Afrizal Malna

Three poems translated from the Indonesian by Daniel Owen

A Policy Proposal for the Police

“Gentlemen, I can guarantee you that our governance is no longer popular, either with the peasants or with the native officials, large and small . . . A feeling of dissatisfaction is spreading, both among the noblemen and the commoners, regarding the way the government is managed and justice up- held. Since the end of 1900, a kind of terrorist movement has appeared . . . or even a resistance movement against the government. It seems the central government bureaucracy doesn’t understand the meaning of all this.”

—P. J. F. Van Heutsz, 1904–06

I’m inflicted with my own arrival there and here. Looking
at the failure that, to be honest, is in everything I make. Amidst
machines and systems in a hole of silence, buying and
selling throw each other away. Entertainment and things bought here
and there. Memories in the rubble
of change. Leftover debt in an unlocked casket. Rainy season speeches
in every drowned channel of justice. Dirt
and the crackling of fire on the dinner table. You and I stand here. But we
never stand together.

I photograph the palm of my hand, as if photographing an
archipelago made of paper pulp. Perpetual expenditure there and
here, longer than the road I walk forward
and back. The sound of rice grains scraping against a pan like
economic data that’s lost its adding machine. My heart drowns in
history’s games and clothes fit for going to heaven. Financial
statements that stroll along the year’s end. Vitality that turns to
rubble in the commerce of data science

there and here. Health prophesied by vitamin C
and a toothbrush. I’m inflicted with my own arrival,
buying silence, clean air, and employment rates.

Gentlemen, can failure be photographed, so we can see how we
laugh and smile?
Can we photograph a toothbrush in the middle of vitality’s ruins
chronically raped and pillaged from there and
from here? Vitality that becomes a toy for the use
capacity of violence. Population growth reports that turn to fire at dinnertime.

Gentlemen, can we read anew, from
the pointless alphabet. And they fashion
a language from each failure, from each wound’s history there and
here, from a Saturday night farewell
dance. Here we stand, like plants waiting for
a gardener. Not letting an
archipelago become a collective sewage ditch.

Gentlemen. There and here. The rainy season’s gone blue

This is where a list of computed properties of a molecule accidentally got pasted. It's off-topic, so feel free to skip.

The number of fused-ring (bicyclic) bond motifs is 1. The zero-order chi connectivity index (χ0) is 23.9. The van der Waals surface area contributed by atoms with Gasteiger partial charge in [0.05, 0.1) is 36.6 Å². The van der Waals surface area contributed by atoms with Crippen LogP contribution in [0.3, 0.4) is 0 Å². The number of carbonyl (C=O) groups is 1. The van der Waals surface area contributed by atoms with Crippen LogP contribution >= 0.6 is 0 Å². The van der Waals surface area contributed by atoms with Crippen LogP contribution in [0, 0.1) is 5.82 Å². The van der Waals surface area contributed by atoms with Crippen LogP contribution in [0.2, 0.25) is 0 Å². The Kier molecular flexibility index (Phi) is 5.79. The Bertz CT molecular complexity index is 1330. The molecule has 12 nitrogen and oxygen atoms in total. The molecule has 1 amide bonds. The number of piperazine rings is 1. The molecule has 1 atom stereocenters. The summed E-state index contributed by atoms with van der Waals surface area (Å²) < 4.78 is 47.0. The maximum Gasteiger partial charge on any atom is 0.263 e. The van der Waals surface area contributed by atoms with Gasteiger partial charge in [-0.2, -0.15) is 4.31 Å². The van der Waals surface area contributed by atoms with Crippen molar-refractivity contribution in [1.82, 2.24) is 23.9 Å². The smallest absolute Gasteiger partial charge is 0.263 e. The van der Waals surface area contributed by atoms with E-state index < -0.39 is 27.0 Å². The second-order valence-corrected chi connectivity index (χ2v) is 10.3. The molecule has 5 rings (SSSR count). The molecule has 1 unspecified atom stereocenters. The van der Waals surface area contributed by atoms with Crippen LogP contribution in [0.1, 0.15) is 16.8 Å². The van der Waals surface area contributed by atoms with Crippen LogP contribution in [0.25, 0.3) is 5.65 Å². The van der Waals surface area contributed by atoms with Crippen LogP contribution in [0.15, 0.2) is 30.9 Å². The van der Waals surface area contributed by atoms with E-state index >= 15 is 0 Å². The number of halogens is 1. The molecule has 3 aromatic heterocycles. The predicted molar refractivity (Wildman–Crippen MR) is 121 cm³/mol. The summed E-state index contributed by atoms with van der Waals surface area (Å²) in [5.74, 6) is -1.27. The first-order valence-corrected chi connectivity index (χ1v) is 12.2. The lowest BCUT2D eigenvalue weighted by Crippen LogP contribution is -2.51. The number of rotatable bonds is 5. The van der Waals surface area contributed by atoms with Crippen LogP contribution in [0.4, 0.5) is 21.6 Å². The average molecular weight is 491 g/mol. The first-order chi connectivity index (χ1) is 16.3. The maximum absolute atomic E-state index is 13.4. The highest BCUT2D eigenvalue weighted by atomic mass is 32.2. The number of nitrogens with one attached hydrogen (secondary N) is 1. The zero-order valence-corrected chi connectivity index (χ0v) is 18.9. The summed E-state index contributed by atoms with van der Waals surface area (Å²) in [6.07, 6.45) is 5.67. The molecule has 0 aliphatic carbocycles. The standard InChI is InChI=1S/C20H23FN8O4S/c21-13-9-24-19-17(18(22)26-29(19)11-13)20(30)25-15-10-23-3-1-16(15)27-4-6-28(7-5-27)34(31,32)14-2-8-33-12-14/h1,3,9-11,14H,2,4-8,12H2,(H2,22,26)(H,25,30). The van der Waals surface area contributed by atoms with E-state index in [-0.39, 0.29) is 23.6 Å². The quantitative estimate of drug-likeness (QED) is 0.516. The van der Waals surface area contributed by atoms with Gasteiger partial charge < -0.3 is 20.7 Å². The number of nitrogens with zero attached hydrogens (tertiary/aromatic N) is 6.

in your city.

Rock in a Shoe

Good morning Kamsudi, good morning Busro, good morning
Remy and angry Aidil. We’re still here,
at yesterday’s oxtail soup warung, yesterday’s cup of coffee,
yesterday’s ashtray and plastic chair. We’re still tending to
a rock that we’ve kept in our shoes.
We take a picture of our bodies in front of the coffee shop, next
to the dumpster. White hair falls
from our heads after holding back laughter, and
yesterday’s still here.

Good morning, time. Good morning all that’s replaced our
night with little
stories. Time that wears away our bedroom
ceiling, before we have the chance to sleep soundly, peeking in at dreams
through moldy walls. Almost fifty
years we’ve waited for our shoes to come back
changed into leather. Time, like
uncanny beings whose offspring inhabit
our bodies. Poems that even now don’t know how
they were written: twelve blankets for
my friends from Makassar, twelve blankets for my
friends from Padang and Lampung.

And tomorrow, tomorrow we’ll come back to yesterday’s warung, to
yesterday’s Jalan Cikini that’s
rendered our bodies as time’s attempt
at waiting, waiting’s attempt to be capable of
seeing, seeing’s attempt to recognize
your unexpected arrival. The governors in this city come
and go, like playthings in
colonial cities. Make egg cartons for poetry and
theater. Yesterday. We—we never know
about today and tomorrow. And the rock is ever deeper,
ever harder, between the shoe and the leather. A rock—for
all the nations too suspicious of freedom, of poverty, and the
people who
keep on walking with their feet.

Chinese ID Card

for Lan Zhenghui

I’ve prepared a backpack, beard trimmer and a
nationality photographed at
the district office. Every time I fly, I’m afraid I’ll
miss the plane. Or find myself
falling in love with Mandarin in someone else’s room. Last
Tuesday hasn’t arrived. Tomorrow’s still tomorrow. Who knows
where yesterday’ll go before Sunday. Tuesday is still waiting for
the yesterday that hasn’t arrived.
Tuesday isn’t Tuesday if it isn’t yet Tuesday.

Tomorrow, Tuesday will start hollowing out my fantasies, to hear
Mandarin from my narrow eyes.
Tomorrow’s still tomorrow before yesterday. Tuesday doesn’t
keep 100 years of each generation’s
fear of state ID cards and employment rates.
People make a house to
tell lies in. Scream a generation scattered on an
escalator’s steps. And scream again their fears
atop the Great Wall.

Are you from Indonesia? the taxi driver asks. Yeah, I
answer. Like answering the cries of the shops razed in
Jakarta. The women
stripped naked and raped. Bodies turned into
burnt charcoal. History that grabs our hands
and plunges
them over and over again into the same wound. The wound that
comes back asking: Are you from Indonesia?

That morning the electrical wires along the street still held back the cold,
shaking off remnants of night, grease, and
Olympic fireworks. A friend ordered a
Mao hat. What I remember about this country
from the Great Wall, weasel fur hats from Mongolia, political
reproofs from Tibet, waterfalls of humanity spilling from a
hole in the sky—to the communist management that regulates
the residents’ income arriving in my hotel room.

Zhenghui, I admire your paintings, that return to
rice paper pulp and China ink. The wind
approaching winter starts to greet your neck.